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Archive - September 2017

yellow garden spider Argiope aurantia

What Does It Look Like? 
Spiders have an external skeleton and jointed legs as do all animals classified as arthropods. Like all spiders, the yellow garden spider has eight legs, no antennae, no wings and two body segments: the cephalothorax and abdomen. The cephalothorax is the first body segment. The legs and eyes are attached to it. This species has eight eyes.
 
Male and female yellow garden spiders have different appearances. The female is much larger than the male. Her front legs are usually entirely black. Her second, third and fourth pairs of legs are yellow or red close to the body and black farther out. Her abdomen is an elongated oval that is pointed toward the rear, notched in front and patterned yellow and black with two anterior humps. There is a black stripe on the top of the abdomen. Her cephalothorax has silvery hairs and yellow coloration. The underside of the abdomen has a central, black band with yellow spots. There is a long, yellow or white stripe on each side of the black band.
 
The cephalothorax of the male yellow garden spider is brown with white hairs. The top of his abdomen has an orange-brown central band bordered by white bands. His legs are lighter in color than those of the female and are solid brown.
 
Immature yellow garden spiders have banded legs.
 
How Big is It?
The body of a mature female yellow garden spider measures from about three-fourths to a little more than one inch in length. The male’s body is close to one-fourth inch long.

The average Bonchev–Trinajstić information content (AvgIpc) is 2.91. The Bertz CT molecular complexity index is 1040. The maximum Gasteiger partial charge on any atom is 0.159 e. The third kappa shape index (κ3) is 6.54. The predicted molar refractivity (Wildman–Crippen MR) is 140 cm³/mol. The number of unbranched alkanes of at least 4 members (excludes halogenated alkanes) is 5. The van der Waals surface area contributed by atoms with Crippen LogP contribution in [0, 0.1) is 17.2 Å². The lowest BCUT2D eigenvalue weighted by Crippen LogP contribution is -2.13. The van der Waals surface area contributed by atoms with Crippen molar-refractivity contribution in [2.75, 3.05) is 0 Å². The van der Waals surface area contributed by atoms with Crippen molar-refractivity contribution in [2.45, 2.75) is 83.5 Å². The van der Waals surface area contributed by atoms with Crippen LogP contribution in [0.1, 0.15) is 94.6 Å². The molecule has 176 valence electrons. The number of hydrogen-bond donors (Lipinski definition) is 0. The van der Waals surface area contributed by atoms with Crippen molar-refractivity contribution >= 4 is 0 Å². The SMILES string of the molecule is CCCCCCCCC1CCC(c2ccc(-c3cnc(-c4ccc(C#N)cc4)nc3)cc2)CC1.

Where Does It Live?
The yellow garden spider lives statewide in gardens, tall grasses, shrubs and other open areas with plentiful sunlight.
 
How Does It Reproduce?
Mature females can be seen from August through September. Males mature a week or two earlier than females. This species reproduces twice per year. The male builds a small web near or in the female’s web. He courts her by plucking on the strands of her web. If she is interested in mating, he transfers sperm to her using his pedipalps. The pedipalp is a small structure that looks similar to a leg on each side of the body between the jaws and the first leg. The end of each pedipalp is swollen in males. Before courting, he places a drop of sperm on a special web for each pedipalp then draws it into the pedipalp. During mating he inserts the pedipalp into a special opening on the underside of the female’s abdomen and releases the sperm. After the transfer from both pedipalps is complete, the male dies. The female produces egg sacs at night. She lays the eggs on a sheet of silk then covers them with a different type of silk. Using her legs, she rolls the sheets into a sphere shape with a neck. Each papery sac is from about one-half inch to one inch in diameter. She produces from one to four egg sacs, each containing about one thousand eggs. She hangs the sacs on her web or on plants near the web. She guards the sacs as long as she can before she dies in the fall. The very tiny spiderlings emerge from the cocoon in April or May.
 
What Does It Eat?
The yellow garden spider eats large, flying insects like grasshoppers, moths and honey bees, that become trapped in its web. The female tends to eat the center of the web each night then replaces it the next morning. It is believed that the web strands she eats contain tiny insects and other organisms that provide her with nutrients.
 
Does Anything Eat It?
Wasps, other yellow garden spiders, birds, lizards and small mammals are all predators of yellow garden spiders.